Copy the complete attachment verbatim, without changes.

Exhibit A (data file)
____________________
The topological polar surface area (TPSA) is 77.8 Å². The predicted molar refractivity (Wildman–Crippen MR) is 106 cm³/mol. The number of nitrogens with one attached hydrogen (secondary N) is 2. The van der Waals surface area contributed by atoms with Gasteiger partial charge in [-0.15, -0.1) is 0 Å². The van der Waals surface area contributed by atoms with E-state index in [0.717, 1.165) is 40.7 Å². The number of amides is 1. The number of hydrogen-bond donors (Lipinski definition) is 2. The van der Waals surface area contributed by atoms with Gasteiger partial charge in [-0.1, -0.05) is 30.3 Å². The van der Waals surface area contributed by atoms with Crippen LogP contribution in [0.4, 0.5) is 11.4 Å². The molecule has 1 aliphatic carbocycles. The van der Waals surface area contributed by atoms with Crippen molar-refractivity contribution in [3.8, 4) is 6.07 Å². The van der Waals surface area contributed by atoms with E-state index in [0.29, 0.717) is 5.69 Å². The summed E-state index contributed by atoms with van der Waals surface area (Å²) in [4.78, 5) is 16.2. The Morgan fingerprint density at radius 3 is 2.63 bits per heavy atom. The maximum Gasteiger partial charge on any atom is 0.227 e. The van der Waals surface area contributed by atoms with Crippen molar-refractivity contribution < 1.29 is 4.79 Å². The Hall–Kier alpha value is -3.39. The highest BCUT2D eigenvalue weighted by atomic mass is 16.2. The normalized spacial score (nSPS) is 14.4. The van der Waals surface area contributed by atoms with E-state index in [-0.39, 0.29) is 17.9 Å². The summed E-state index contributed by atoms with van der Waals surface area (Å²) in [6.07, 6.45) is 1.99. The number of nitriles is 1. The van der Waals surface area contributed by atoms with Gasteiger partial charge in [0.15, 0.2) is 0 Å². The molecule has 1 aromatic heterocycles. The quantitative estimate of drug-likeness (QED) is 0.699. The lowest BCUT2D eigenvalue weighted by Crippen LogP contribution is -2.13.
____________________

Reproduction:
The topological polar surface area (TPSA) is 77.8 Å². The predicted molar refractivity (Wildman–Crippen MR) is 106 cm³/mol. The number of nitrogens with one attached hydrogen (secondary N) is 2. The van der Waals surface area contributed by atoms with Gasteiger partial charge in [-0.15, -0.1) is 0 Å². The van der Waals surface area contributed by atoms with E-state index in [0.717, 1.165) is 40.7 Å². The number of amides is 1. The number of hydrogen-bond donors (Lipinski definition) is 2. The van der Waals surface area contributed by atoms with Gasteiger partial charge in [-0.1, -0.05) is 30.3 Å². The van der Waals surface area contributed by atoms with Crippen LogP contribution in [0.4, 0.5) is 11.4 Å². The molecule has 1 aliphatic carbocycles. The van der Waals surface area contributed by atoms with Crippen molar-refractivity contribution in [3.8, 4) is 6.07 Å². The van der Waals surface area contributed by atoms with E-state index in [0.29, 0.717) is 5.69 Å². The summed E-state index contributed by atoms with van der Waals surface area (Å²) in [4.78, 5) is 16.2. The Morgan fingerprint density at radius 3 is 2.63 bits per heavy atom. The maximum Gasteiger partial charge on any atom is 0.227 e. The van der Waals surface area contributed by atoms with Crippen molar-refractivity contribution < 1.29 is 4.79 Å². The Hall–Kier alpha value is -3.39. The highest BCUT2D eigenvalue weighted by atomic mass is 16.2. The normalized spacial score (nSPS) is 14.4. The van der Waals surface area contributed by atoms with E-state index in [-0.39, 0.29) is 17.9 Å². The summed E-state index contributed by atoms with van der Waals surface area (Å²) in [6.07, 6.45) is 1.99. The number of nitriles is 1. The van der Waals surface area contributed by atoms with Gasteiger partial charge in [0.15, 0.2) is 0 Å². The molecule has 1 aromatic heterocycles. The quantitative estimate of drug-likeness (QED) is 0.699. The lowest BCUT2D eigenvalue weighted by Crippen LogP contribution is -2.13.